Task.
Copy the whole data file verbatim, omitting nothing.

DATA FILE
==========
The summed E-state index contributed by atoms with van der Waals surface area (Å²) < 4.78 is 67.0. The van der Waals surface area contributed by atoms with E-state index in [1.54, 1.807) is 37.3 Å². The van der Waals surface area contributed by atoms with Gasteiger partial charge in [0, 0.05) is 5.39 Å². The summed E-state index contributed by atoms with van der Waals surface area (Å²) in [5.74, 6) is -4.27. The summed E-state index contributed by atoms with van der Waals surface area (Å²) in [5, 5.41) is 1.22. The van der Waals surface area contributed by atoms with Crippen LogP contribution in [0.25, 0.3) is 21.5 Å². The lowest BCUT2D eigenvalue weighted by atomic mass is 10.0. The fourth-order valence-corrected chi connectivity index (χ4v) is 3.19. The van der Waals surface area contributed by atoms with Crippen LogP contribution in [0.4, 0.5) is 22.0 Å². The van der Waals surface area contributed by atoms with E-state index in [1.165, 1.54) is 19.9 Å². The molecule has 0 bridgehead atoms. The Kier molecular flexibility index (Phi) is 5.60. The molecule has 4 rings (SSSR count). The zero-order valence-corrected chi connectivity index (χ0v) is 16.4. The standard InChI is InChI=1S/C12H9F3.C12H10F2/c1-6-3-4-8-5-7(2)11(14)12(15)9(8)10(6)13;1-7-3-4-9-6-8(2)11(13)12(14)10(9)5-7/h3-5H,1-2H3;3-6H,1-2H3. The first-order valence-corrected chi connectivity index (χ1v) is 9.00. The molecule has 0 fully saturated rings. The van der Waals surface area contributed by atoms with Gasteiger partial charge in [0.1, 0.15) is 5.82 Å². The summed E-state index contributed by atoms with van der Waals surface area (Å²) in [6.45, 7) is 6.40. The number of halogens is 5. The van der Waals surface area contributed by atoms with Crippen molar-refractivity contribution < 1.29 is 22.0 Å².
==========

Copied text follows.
The summed E-state index contributed by atoms with van der Waals surface area (Å²) < 4.78 is 67.0. The van der Waals surface area contributed by atoms with E-state index in [1.54, 1.807) is 37.3 Å². The van der Waals surface area contributed by atoms with Gasteiger partial charge in [0, 0.05) is 5.39 Å². The summed E-state index contributed by atoms with van der Waals surface area (Å²) in [5.74, 6) is -4.27. The summed E-state index contributed by atoms with van der Waals surface area (Å²) in [5, 5.41) is 1.22. The van der Waals surface area contributed by atoms with Crippen LogP contribution in [0.25, 0.3) is 21.5 Å². The lowest BCUT2D eigenvalue weighted by atomic mass is 10.0. The fourth-order valence-corrected chi connectivity index (χ4v) is 3.19. The van der Waals surface area contributed by atoms with Crippen LogP contribution in [0.4, 0.5) is 22.0 Å². The van der Waals surface area contributed by atoms with E-state index in [1.165, 1.54) is 19.9 Å². The molecule has 0 bridgehead atoms. The Kier molecular flexibility index (Phi) is 5.60. The molecule has 4 rings (SSSR count). The zero-order valence-corrected chi connectivity index (χ0v) is 16.4. The standard InChI is InChI=1S/C12H9F3.C12H10F2/c1-6-3-4-8-5-7(2)11(14)12(15)9(8)10(6)13;1-7-3-4-9-6-8(2)11(13)12(14)10(9)5-7/h3-5H,1-2H3;3-6H,1-2H3. The first-order valence-corrected chi connectivity index (χ1v) is 9.00. The molecule has 0 fully saturated rings. The van der Waals surface area contributed by atoms with Gasteiger partial charge in [0.1, 0.15) is 5.82 Å². The summed E-state index contributed by atoms with van der Waals surface area (Å²) in [6.45, 7) is 6.40. The number of halogens is 5. The van der Waals surface area contributed by atoms with Crippen molar-refractivity contribution < 1.29 is 22.0 Å².